My month People often write and ask about my day job. Insofar as I have one, it is as a freelance field worker for the Oxford English Dictionary, always on the watch for new or interesting words. The list of those I’ve marked in the past month are as eclectic a bunch as one might want. They include liturgist, in the original Greek sense of a rich citizen in a community who took on a public office or duty which was discharged at his own expense; unijohn, an all-in-one male undergarment, described in the article as “a kind of man-sized babygro”; fishmaster, the person in charge of fisheries work on a trawler; umbilicoplasty, plastic surgery to turn your navel from an innie to an outie (plus undo-plasty, an operation to reverse incompetent or unwanted plastic surgery); Boyzilian, presumably modelled on Brazilian, waxing to remove most or all of the hair from a man’s most intimate areas; zythologist, a person who studies beer (from the Latin zythum for a type of malted beer brewed in Egypt, I presume, which has had some notoriety as the last word in a few dictionaries); limbo-skating, skateboarding in which a boarder slides under obstacles; apart-hotel, an apartment or flat that provides hotel services, which sounds like a snazzy new name for serviced accommodation; and strategic incompetence, a sudden inability to do a job as a way of avoiding undesirable tasks.
4. Questions & Answers: Hard graft
[Q] From Raymond Hogg, Edinburgh: “I was wondering if anyone knew where the term hard graft came from, as in the British sense of hard work. I believe in the US the term has a different pejorative meaning.”
[A] There are several senses of graft in the language, such as the gardening, medical and the bribery and corruption one from the US that you mention, all from different sources.
Yours started life as another word for spit, the depth of earth that can be thrown up at one time with a spade. This comes from the Old Norse groftr, digging, and is also linked with the verb grave, an ancient Germanic one also meaning to dig (from which we get the noun grave in the body-burial sense).
The implication is that grafting is hard work. The English Dialect Dictionary noted, however, that in some counties, graft had taken on a broader sense of work of any kind, but not particularly hard work.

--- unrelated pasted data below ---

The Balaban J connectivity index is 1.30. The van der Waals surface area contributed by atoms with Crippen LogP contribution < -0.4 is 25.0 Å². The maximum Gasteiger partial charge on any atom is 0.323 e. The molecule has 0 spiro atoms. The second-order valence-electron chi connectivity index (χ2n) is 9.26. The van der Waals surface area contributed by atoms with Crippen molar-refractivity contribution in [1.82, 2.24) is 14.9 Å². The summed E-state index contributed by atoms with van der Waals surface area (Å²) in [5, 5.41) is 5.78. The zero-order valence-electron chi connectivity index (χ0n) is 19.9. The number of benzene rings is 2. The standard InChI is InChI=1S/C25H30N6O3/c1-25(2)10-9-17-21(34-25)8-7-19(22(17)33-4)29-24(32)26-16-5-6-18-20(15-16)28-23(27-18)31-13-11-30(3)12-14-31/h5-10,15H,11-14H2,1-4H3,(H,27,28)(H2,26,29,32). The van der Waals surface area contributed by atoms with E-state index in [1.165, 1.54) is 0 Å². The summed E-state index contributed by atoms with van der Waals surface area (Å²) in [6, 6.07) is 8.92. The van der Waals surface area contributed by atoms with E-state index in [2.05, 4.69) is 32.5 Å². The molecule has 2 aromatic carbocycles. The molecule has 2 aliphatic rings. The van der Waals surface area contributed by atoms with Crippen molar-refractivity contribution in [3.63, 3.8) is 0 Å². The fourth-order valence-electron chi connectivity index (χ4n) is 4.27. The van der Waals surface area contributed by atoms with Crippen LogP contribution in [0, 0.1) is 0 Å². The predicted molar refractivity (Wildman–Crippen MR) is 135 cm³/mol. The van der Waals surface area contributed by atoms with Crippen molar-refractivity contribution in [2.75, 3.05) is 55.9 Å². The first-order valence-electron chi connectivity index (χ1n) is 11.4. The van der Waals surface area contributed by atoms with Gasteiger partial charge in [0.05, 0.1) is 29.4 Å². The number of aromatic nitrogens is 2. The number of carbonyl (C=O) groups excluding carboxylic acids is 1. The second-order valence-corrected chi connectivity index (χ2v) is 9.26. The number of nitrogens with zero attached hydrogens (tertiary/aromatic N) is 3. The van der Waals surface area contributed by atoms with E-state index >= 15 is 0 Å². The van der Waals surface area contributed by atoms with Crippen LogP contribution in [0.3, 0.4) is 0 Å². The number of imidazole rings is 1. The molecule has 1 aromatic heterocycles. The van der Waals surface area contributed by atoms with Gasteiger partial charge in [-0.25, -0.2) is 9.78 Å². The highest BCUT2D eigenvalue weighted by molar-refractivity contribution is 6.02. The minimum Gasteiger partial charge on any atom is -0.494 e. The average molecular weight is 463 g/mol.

The evidence strongly suggests that it was in Australia and New Zealand that it came to mean heavy labour and where the phrase hard graft first appeared. John Rochfort, writing in 1853 in Adventures of a Surveyor in New Zealand, said, “I could make more money by ‘hard graft’, as they call labour in the colonies.” An Australian work of 1873, Christmas on Carringa, includes, “My name is Jim the Cadger. I’m a downy cove, you see. ‘Hard graft’, it ain’t my fancy.”
It appears in the United States at the end of the century, where — for example — the Fresno Weekly Republican uses it on 10 August 1899: “Two years of strict military discipline, hard ‘graft’ and sobriety will make a man out of him, if anything will.” But it never seems to have caught on in that country.
5. Questions & Answers: Twaddle
[Q] From Alison Saville, West Sussex: “On Radio 5 today (15 January 2008) Janet Street-Porter and Simon Mayo agreed that twaddle was (or had been) an indecent word. I've never heard this before, and have always used the word freely. Can you enlighten me on its meaning and origin?”
[A] So far as I can find out, twaddle has always been an insult but it has never been indecent. But I can guess why they should think that.
Facts first, inference later.
Aha. But it turns out that Mrs Delany just meant that the word was impolite, not obscene. It’s a variant of an older word, twattle, which has mainly been dialectal and hasn’t been recorded much in print. That meant to talk foolishly or idly or to chatter inanely. A twattle-basket was a chatterbox. It seems to have been itself a variation on tattle, as in tittle-tattle, another of those many reduplicated terms that English is so fond of, which has also been written as twittle-twattle. The Oxford English Dictionary notes that these, and other forms, are probably echoic in origin and are primarily colloquial, not often having been written down. So it’s difficult to work out which came first.
My guess is that Janet Street-Porter and Simon Mayo knew about the link with twattle and made the unreasonable assumption that it had a direct link with twat for a woman’s genitals, a low slang term dating from the seventeenth century, whose origin is unknown. Of such wild guesses are folk etymologies born.
• My wife and I were puzzled by an advertisement in last Saturday’s Guardian Weekend magazine for a UK short-break holiday: “Scenic Scottish Railways by air.” We visualised low-flying helicopters.
• Walter Sheppard e-mailed from Virginia: “An advert for a TV broadcast by the singer Chantal Chamandy proclaims, ‘The first time in 5000 years that a concert has been filmed at The Pyramids!’ Who do you suppose sang at the last filming? Tut and the Tooters?”
• The old errors are the best. From the Corrections and Clarifications column of the Guardian on Wednesday, referring to an article published two days earlier: “Whether the romance of the French president and Carla Bruni was very pubic, only they can say. We meant to say it was very public.”
• Trevor Cowell of Perth in Tasmania noticed a caption under a photo in the issue of The Mercury for 6 February: ‘Josephine Brownhill, of Pontville, waters her garden with her dog, Cooper. Coming from Adelaide she is used to being sparing with water’. It would seem the dog is more generous.